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It’s that time of year again. When morning commutes are doubled, outlet malls are swamped with discounts and there’s a great chance you’re going to catch a cold at work because one of your co-workers’ kids brought a virus home with them. It’s Back to School time, people, and what better way to celebrate this annual event than with a horror movie marathon?

To the uninitiated, the horror genre is packed with flicks based in and around schools of all types. Because let’s face it—there is nothing scarier than school. I mean, it’s a lot scarier when zombies or aliens are involved, but even a girl’s first period or a boy’s first fight-to-the-death scenario can make any day feel like a Monday.

Below, I provide you with a supply list for the upcoming school year in hopes that you can enjoy this time of year as much as possible. A word of caution: There be spoilers ahead. Now get reading! There may be a pop quiz at the end of this.

One Box Cutter (for killing a succubus)

2009’s Jennifer’s Body, starring Megan Fox and Amanda Seyfried, is a bloody good time that has taken a while to reach cult-favorite status, but it’s there now where it belongs. Unlike its successor, 2013’s Carrie remake, this movie’s use of beautiful actresses in roles that aren’t supposed to be glamorous works extremely well. There’s one scene in particular, when an emotionally vulnerable Jennifer is smearing makeup across her face, which actually makes you feel bad for her. The flick is perfect viewing for a sleepover or a lazy day off and doesn’t get enough credit for its underlying themes of puberty and high school caste system.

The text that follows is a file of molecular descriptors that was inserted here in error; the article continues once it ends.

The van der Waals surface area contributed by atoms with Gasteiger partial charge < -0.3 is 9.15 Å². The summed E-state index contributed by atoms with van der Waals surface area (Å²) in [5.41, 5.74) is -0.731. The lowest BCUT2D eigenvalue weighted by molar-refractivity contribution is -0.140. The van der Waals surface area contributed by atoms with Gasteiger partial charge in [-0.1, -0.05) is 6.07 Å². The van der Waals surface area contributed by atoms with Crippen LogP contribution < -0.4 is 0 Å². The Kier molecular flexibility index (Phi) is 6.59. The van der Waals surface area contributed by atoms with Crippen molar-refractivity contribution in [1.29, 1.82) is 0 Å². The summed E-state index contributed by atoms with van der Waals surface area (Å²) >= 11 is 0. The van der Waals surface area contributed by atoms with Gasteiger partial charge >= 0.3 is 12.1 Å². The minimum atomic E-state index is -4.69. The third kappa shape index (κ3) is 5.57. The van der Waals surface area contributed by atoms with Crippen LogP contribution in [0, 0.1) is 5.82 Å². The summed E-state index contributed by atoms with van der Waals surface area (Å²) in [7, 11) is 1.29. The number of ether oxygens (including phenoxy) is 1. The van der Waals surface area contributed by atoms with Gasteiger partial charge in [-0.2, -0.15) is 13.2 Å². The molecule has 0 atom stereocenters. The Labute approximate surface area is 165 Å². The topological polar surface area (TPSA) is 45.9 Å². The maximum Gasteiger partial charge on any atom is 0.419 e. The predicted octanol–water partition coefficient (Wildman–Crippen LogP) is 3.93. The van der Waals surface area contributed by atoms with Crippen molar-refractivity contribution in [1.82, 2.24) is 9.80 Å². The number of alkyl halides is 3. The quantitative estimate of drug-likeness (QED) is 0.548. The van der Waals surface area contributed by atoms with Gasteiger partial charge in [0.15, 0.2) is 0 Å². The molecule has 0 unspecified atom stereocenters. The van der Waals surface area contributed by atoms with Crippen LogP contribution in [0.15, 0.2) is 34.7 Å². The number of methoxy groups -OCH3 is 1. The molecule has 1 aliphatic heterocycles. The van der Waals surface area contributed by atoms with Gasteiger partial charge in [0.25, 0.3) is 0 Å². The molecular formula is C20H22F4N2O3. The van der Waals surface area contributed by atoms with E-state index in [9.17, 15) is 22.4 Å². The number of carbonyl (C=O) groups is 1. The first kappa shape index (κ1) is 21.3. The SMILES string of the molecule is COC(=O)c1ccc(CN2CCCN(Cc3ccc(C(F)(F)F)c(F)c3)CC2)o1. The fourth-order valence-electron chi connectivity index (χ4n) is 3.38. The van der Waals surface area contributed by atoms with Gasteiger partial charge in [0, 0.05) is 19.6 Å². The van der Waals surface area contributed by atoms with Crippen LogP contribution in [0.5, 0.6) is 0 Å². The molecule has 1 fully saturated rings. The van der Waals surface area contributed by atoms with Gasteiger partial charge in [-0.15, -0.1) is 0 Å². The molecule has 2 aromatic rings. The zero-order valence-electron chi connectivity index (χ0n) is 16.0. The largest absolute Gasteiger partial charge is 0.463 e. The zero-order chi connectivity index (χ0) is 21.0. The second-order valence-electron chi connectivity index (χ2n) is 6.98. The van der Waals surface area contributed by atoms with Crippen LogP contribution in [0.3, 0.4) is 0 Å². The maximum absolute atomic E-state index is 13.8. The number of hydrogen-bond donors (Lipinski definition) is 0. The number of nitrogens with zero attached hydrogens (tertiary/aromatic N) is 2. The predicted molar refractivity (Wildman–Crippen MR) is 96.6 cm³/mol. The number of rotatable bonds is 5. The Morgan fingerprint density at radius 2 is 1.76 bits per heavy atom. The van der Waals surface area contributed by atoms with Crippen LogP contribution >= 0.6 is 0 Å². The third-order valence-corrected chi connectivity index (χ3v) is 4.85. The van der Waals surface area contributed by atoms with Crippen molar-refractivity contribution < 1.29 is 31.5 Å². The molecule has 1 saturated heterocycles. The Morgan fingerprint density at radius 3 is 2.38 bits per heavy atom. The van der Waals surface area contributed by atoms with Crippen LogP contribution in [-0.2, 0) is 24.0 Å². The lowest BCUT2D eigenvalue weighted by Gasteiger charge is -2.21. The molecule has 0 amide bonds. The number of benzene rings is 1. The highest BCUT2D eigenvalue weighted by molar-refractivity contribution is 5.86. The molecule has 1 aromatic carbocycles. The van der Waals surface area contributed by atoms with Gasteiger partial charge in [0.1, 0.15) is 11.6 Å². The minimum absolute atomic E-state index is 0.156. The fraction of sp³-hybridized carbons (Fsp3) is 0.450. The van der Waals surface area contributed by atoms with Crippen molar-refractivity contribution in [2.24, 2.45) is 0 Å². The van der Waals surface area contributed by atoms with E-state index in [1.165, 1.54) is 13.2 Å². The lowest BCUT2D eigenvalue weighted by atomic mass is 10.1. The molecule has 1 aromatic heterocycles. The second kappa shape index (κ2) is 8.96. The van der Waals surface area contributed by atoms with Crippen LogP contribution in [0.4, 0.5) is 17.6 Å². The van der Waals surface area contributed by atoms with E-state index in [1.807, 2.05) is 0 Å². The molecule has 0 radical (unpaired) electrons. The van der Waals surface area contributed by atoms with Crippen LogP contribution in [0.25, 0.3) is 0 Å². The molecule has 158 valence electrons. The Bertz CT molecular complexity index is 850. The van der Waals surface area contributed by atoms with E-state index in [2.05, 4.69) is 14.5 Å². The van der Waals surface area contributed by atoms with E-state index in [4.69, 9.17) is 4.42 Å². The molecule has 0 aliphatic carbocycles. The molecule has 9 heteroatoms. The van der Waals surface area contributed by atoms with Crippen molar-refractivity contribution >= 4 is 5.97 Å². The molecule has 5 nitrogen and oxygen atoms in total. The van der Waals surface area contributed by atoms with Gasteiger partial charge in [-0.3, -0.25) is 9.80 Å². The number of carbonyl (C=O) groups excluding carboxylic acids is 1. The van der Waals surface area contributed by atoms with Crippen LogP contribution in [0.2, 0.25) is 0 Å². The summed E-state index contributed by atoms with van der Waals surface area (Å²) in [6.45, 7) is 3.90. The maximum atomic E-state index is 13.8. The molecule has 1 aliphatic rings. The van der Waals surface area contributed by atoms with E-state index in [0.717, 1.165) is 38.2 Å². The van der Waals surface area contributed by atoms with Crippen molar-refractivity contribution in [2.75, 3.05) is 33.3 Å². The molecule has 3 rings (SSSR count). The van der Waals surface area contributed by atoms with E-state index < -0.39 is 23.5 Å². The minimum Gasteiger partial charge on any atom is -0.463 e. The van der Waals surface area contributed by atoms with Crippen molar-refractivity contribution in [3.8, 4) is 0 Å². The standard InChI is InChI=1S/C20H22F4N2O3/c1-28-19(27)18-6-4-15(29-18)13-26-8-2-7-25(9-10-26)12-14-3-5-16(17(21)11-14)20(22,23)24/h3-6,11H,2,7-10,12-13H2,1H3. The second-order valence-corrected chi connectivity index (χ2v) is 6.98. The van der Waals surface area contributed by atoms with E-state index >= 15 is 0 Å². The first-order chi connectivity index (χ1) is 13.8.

Two Professional-Grade Voice Changers (black cloak optional)

Scream is credited with revitalizing the horror genre and you certainly won’t get an argument from this writer. Arguably Wes Craven’s greatest achievement as a filmmaker, the franchise started off with a horrifying bang in 1996 when audiences the world over got to see pretty, young Drew Barrymore butchered and strung up in a tree within the first 10 minutes of the film. While it’s clear as hell that all of the ‘high school students’ in the film are old enough to legally drink in real life, this is without a doubt my favorite high school horror flick of all time.

One Gym Uniform (matching baseball cap optional)

The first film adaptation of a Stephen King novel, Brian De Palma’s Carrie is widely considered one of the best the genre has to offer, and for good reason. You name it, this film’s got it—blood, a crazed mother, a jump scare…. The story of the least popular girl in school and the dangerous telekinetic powers she possesses has withstood the test of time. Another film that tackles the societal totem pole of high school and the obstacles of puberty, Carrie is a must see for any self-respecting horror fiend. I was going to suggest a pack of feminine hygiene products for this one, but c’mon… I’ve got standards!

Three Packs of Band-Aids (for bloody toes)

While the upcoming remake looks damn good, Dario Argento’s 1977 masterpiece Suspiria will forever hold a spot amongst the greatest horror films of all time. The film centers on the Tanz Dance Academy, one of the most prestigious ballet schools in the world, and the luckless students who will soon meet their demise. Suzy is an American dancer who arrives at the school and it’s not long before she realizes things aren’t quite right. But not in a the-cafeteria-sells-expired-donuts kind of way.  It’s more like, “this school was founded by a witch and the instructors are plotting to kill me.” Complimented by a gorgeous color palette and a timeless score by Goblin, Suspiria reigns supreme.

One Roll of Plastic Wrap (industrial strength)

Simply put, 1974’s Black Christmas was ahead of its time. As one of the earliest slasher films, director Bob Clark (best known as the director of A Christmas Story) tells the urban legend of ‘The Babysitter and the Man Upstairs’ based on a series of murders that chilled Montreal, Quebec years earlier. While there are many reasons to absolutely adore the story of a sorority house haunted by ‘The Moaner,’ a vicious murderer, my favorite is the fact that the killer is never identified. The cast is outstanding, starting with Margot Kidder and Olivia Hussey and fortified with veterans John Saxon and Keir Dullea. Fun fact: Gilda Radner accepted the part of Phyllis but had to bow out due to her obligations to Saturday Night Live.